Among my roommates, I am known as the baseball fan. Each of us is passionate about at least one sport, from football to basketball to Jiu-Jitsu, and I am the baseball guy. I say this to boost my credibility before making an argument that causes many baseball fans to cry foul.

Here it goes: There are too many games in the MLB season. The MLB maintains the current schedule for revenue purposes, but there are two important reasons to overturn it.

First, the length of the season is bad for the players. The 162-game regular season schedule is grueling on players’ bodies, and it often forces them onto the disabled list for long periods of time.

Pitchers’ arms, in particular, are bound to tire out by the end of the season. This forces managers to limit the amount of pitches a starter throws and to rely more heavily on their bullpens. This trend has intensified in recent years, causing increasingly shorter starts.

This means that the star pitcher who makes $15 million a year is only pitching two-thirds of the game. No disrespect to Brandon Morrow, but Los Angeles Dodgers fans came to see starter Clayton Kershaw, not relievers like Morrow. Simply put, if the season were shorter, fan favorites would see the field more.

Another reason the long season is bad for players is that it makes incredible streaks and break-out players fade into irrelevance as the law of averages does its sad work.

This year, Eric Thames of the Milwaukee Brewers started the season as the league’s hottest player. At the end of April, he had 11 home runs, an on-base percentage approaching .500 and a slugging percentage north of .800. To put this in perspective, before this year, he had never had a full season where he hit more than 12 home runs. But bymid-September, his on-base percentage dropped over 100 points, and his slugging percentage dropped nearly 300 points.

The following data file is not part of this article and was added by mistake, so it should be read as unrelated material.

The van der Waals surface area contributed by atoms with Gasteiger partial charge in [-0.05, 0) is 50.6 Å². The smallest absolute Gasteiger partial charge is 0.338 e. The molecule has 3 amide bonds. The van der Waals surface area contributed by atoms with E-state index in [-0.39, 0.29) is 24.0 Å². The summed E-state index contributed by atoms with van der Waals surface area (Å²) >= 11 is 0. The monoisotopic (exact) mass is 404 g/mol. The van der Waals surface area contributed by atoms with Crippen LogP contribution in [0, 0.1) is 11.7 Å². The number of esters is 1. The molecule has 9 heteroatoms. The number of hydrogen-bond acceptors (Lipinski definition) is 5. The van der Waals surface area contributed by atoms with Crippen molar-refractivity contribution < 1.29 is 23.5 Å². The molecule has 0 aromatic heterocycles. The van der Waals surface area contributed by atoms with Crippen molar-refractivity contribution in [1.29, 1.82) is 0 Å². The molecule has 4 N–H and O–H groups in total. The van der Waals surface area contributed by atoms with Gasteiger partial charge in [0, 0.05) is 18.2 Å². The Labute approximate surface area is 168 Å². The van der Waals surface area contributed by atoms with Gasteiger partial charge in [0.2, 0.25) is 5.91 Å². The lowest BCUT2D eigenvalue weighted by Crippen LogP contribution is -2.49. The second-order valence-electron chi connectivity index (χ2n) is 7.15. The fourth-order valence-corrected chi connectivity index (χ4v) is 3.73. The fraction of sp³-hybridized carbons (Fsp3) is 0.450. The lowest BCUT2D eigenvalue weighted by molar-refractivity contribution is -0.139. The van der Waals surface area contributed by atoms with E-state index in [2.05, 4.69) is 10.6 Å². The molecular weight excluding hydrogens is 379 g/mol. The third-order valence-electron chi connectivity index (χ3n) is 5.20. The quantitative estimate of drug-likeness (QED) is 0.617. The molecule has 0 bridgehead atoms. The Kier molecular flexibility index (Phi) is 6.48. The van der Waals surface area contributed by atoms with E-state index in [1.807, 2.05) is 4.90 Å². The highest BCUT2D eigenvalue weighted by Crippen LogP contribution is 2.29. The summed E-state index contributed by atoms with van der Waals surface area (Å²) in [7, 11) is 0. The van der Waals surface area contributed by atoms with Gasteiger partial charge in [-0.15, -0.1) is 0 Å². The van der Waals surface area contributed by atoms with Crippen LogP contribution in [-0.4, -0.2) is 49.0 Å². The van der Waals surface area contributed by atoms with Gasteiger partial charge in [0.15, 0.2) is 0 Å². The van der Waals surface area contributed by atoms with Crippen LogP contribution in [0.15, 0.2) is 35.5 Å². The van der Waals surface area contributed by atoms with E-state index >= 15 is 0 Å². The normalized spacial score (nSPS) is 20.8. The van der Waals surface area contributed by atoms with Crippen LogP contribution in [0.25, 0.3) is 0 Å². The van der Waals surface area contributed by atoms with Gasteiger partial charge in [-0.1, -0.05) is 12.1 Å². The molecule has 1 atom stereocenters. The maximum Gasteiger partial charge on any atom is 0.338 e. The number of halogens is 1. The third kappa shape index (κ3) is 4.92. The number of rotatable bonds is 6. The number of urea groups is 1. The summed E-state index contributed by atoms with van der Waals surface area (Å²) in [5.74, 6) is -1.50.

John Maynard Keynes once quipped that “in the long run, we’re all dead.” That may or may not apply to economics, but it sure as heck applies to baseball. In the long run, the law of averages killed Thames and all the excitement he brought to Brewers fans. And that’s a shame.

But the most important reason why MLB Commissioner Rob Manfred ought to shorten the season has nothing to do with players. It is about interest, entertainment and the importance of each game.

Early this summer, I was talking about the romance of baseball when my roommate cut me off and said, “Hugh, baseball is boring. And it doesn’t matter what happens right now anyway.”

In a way, I see his point. The early months of baseball are not that exciting or important because the season’s outcome does not hang in the balance. The early months rarely determine what will happen when playoff time comes in October.

Furthermore, as the season progresses, the gap between playoff teams and non-playoff teams widens to the point that many teams have virtually no shot at making the playoffs by mid-July, but still need to play another 80 games. That leaves fans at best lukewarm about the competitive aspect of baseball.

Don’t get me wrong: The league has done a very good thing by adding a second Wild Card spot, and it is still quite fun to go to a game or to watch one on TV, but it’s not a breathless experience every night.

By playoff time, the American sports world by and large has lost primary interest in baseball and turns its attention to football. In doing this, the league is missing out because there is hardly anything more electric than playoff baseball.

Nonetheless, the MLB needlessly competes with the middle of the NFL season for attention. If the MLB playoffs happened in August, by contrast, there would be little to compete with. Football would not have started, and basketball would have already ended.

Life would be more exciting if we got to watch the NBA Finals in June, the MLB playoff race in July, the World Series in August and then football season in September. If baseball were shorter, we would see stars fresh for their games, formerly nameless players eternally enshrined in the annals of baseball lore, and a reinvigorated and electrified fan base. Life would be better if baseball were shorter.

Hugh Ramlow is a junior in the College. “THE ZONE”  appears every other Friday.

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